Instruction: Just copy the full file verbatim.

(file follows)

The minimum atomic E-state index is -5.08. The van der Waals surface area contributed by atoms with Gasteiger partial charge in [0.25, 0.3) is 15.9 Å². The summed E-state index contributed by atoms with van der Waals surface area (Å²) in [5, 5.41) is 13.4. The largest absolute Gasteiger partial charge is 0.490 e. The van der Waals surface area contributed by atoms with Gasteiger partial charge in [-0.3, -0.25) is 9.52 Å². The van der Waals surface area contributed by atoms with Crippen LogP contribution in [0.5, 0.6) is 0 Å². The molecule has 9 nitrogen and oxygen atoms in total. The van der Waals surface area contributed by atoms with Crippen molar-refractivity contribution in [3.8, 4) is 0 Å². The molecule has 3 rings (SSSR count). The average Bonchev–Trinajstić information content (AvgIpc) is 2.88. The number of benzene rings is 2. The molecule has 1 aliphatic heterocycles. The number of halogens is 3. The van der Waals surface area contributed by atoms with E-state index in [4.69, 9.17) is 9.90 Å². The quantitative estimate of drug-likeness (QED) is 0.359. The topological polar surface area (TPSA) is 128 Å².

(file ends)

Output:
The minimum atomic E-state index is -5.08. The van der Waals surface area contributed by atoms with Gasteiger partial charge in [0.25, 0.3) is 15.9 Å². The summed E-state index contributed by atoms with van der Waals surface area (Å²) in [5, 5.41) is 13.4. The largest absolute Gasteiger partial charge is 0.490 e. The van der Waals surface area contributed by atoms with Gasteiger partial charge in [-0.3, -0.25) is 9.52 Å². The van der Waals surface area contributed by atoms with Crippen LogP contribution in [0.5, 0.6) is 0 Å². The molecule has 9 nitrogen and oxygen atoms in total. The van der Waals surface area contributed by atoms with Crippen molar-refractivity contribution in [3.8, 4) is 0 Å². The molecule has 3 rings (SSSR count). The average Bonchev–Trinajstić information content (AvgIpc) is 2.88. The number of benzene rings is 2. The molecule has 1 aliphatic heterocycles. The number of halogens is 3. The van der Waals surface area contributed by atoms with E-state index in [4.69, 9.17) is 9.90 Å². The quantitative estimate of drug-likeness (QED) is 0.359. The topological polar surface area (TPSA) is 128 Å².